Note also that Mrs. Tucker wrote "Paid Nov. 26, 1900" across the front of the note and signed it.
As we will show later, an attorney named Harry F. Means represented Mrs. Mattie B. Tucker in her financial affairs. At the request of Mr. Barbour, Mr. Means prepared the written deed, and the two lien notes ahead of time, and wrote the statement on the back which Mrs. Huber endorsed. At the time he prepared it, it was apparently assumed that Henrietta Huber would sign it in Shepherdsville on the 23rd.
The second lien note is almost identical, except for when it was due (two years) and when it was paid. Mrs. Tucker wrote across the front that it was paid on December 20. The year it was paid is missing due to a tear in the document, but other evidence shows that it was paid in 1901.
At this time the relationship between the Barbours and Hubers was very friendly. Indeed, Henrietta and her daughter Mary depended on John Barbour for many things.
In a later deposition, Mary Huber, who by that time was married to Francis Hagan, made the statement that "Mr. Barbour attended to all of my business, and my mother's also, every bit of it. We never did anything without first consulting him. … He always managed everything for us, even the slightest details."
Barbour concurred in another deposition statement when he said, "We were friends, you know, and I was helping them along all I could. We were the best of friends at that time."
Yet by the time the second lien note was paid off, things were very unfriendly, as we will see.
When John Barbour gave a check for payment of the second lien note to Harry Means, Mrs. Tucker's attorney, it was contingent on Mr. Means obtaining the release of the lien on the property deed.
Mr. Means later stated, "At the time I first went to Shepherdsville to have the lien released, I saw Mr. Hagan and asked him, as executor or administrator of the Huber estate to release the lien. I had the check for the last note, and the first note which had been paid at that time. That was before the last note had been paid, and I had the first note canceled, and in my possession, which I took to show Mr. Hagan down at Shepherdsville in order to get him as executor of the estate to release the lien that was retained in the deed of conveyance."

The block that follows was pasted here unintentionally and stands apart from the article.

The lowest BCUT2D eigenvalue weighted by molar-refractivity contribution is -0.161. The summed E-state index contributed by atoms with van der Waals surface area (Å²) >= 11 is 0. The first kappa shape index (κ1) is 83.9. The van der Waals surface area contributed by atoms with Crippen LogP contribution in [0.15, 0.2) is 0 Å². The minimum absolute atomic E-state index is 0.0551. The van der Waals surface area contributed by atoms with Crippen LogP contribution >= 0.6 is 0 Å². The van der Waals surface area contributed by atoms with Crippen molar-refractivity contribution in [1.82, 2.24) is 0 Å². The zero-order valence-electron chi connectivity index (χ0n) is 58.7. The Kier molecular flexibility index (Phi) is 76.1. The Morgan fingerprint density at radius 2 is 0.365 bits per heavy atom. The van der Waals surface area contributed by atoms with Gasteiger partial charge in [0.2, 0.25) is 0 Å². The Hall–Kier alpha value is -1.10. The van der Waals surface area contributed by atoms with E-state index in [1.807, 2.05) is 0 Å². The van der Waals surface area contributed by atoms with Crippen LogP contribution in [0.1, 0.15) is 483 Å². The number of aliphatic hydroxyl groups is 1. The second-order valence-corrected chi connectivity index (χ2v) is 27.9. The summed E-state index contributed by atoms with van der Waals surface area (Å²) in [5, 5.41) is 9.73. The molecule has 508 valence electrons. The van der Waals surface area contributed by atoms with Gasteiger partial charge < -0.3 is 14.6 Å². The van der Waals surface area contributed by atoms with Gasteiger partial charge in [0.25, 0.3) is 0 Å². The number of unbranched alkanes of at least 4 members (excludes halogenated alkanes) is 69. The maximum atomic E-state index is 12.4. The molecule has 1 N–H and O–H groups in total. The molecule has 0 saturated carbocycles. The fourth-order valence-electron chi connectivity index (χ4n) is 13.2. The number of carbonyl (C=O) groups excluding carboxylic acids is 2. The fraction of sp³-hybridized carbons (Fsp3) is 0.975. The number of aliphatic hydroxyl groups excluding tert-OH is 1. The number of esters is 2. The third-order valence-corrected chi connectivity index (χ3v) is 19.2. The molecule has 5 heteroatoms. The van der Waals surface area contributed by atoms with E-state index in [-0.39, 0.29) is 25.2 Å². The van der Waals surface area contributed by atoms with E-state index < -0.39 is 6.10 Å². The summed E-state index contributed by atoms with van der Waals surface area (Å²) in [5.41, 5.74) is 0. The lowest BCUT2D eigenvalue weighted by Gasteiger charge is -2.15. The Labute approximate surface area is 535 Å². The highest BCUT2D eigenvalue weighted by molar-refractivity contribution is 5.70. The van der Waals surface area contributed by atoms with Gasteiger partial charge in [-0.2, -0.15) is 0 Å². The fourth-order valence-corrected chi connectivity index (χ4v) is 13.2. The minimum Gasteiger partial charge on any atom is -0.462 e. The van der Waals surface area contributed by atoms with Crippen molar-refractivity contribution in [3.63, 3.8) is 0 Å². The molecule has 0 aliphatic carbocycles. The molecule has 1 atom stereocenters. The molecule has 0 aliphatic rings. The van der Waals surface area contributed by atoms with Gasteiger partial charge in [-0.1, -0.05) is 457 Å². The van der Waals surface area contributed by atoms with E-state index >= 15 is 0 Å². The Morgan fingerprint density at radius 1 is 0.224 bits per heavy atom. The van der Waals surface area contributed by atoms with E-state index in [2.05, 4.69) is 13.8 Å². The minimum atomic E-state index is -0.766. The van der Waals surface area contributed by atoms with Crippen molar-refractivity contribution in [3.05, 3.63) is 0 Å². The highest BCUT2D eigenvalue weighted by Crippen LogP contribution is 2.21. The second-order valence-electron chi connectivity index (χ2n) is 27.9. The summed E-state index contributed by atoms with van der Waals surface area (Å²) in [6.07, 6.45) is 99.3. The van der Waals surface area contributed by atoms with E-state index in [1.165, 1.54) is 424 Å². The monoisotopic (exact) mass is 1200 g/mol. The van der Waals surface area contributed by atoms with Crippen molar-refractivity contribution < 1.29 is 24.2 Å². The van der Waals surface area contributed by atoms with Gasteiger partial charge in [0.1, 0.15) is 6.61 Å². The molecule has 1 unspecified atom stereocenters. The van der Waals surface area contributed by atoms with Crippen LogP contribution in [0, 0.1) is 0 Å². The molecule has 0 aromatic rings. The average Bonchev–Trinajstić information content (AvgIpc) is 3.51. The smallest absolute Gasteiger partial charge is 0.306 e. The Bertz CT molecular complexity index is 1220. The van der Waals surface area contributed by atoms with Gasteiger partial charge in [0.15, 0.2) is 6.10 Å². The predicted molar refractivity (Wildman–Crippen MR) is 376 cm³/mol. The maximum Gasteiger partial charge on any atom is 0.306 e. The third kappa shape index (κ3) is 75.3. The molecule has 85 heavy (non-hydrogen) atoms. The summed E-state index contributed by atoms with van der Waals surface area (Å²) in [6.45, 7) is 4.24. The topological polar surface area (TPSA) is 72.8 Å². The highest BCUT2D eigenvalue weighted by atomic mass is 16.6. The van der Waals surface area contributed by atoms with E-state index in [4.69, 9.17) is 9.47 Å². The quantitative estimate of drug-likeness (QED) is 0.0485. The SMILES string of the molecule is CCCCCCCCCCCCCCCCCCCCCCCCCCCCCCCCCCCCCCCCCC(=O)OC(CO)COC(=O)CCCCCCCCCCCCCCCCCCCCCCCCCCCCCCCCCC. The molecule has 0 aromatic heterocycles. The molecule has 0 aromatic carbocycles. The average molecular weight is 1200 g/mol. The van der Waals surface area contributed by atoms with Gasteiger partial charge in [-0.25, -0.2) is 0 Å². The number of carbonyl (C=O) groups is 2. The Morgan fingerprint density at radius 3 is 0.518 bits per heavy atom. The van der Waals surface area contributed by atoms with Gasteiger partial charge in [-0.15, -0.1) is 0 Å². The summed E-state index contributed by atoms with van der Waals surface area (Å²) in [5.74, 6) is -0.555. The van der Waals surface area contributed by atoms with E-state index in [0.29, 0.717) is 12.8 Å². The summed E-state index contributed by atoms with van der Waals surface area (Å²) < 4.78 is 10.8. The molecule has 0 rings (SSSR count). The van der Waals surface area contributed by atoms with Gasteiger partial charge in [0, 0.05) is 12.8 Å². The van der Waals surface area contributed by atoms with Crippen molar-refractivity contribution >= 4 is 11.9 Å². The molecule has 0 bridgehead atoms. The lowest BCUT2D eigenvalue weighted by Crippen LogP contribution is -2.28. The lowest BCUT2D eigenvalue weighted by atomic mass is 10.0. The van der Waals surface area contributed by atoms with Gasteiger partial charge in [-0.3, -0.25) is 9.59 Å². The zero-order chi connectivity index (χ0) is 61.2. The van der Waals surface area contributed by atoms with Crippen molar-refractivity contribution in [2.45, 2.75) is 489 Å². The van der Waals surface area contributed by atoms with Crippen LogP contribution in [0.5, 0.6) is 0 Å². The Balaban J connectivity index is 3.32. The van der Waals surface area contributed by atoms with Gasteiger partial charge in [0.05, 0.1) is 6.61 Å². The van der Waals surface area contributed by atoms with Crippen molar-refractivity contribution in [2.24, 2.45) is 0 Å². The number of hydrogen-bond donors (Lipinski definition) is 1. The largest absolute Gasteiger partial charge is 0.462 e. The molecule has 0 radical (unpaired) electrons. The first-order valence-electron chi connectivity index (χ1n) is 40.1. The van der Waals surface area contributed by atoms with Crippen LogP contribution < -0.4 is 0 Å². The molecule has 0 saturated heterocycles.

When asked what Mr. Hagan's response was, he said, "He refused to release it."
John Barbour removed the stipulation and allowed the check to be cashed to pay off the lien note. Then he hired Charles Carroll, a local attorney, to represent his wife in a civil suit to obtain the release of the liens on the deed.
This case would eventually go to the Kentucky Court of Appeals, thus preserving the depositions taken by both sides, and allowing us to gain a better understanding of this conflict that led to Hagan's death.
While depositions taken under oath require the deposed to tell the truth, as he or she knows it, the depositions taken in this case may lead us to the conclusion that someone was deliberately lying. The more difficult challenge will be to decide who was telling the truth.
We will next examine the civil suit as it progressed through the court system, including the testimony given in depositions and the court rulings. Along the way we will also see how tensions rose to the point where each side was accusing the other of violent acts.
Copyright 2019 by Charles Hartley, Shepherdsville KY. All rights are reserved. No part of the content of this page may be included in any format in any place without the written permission of the copyright holder.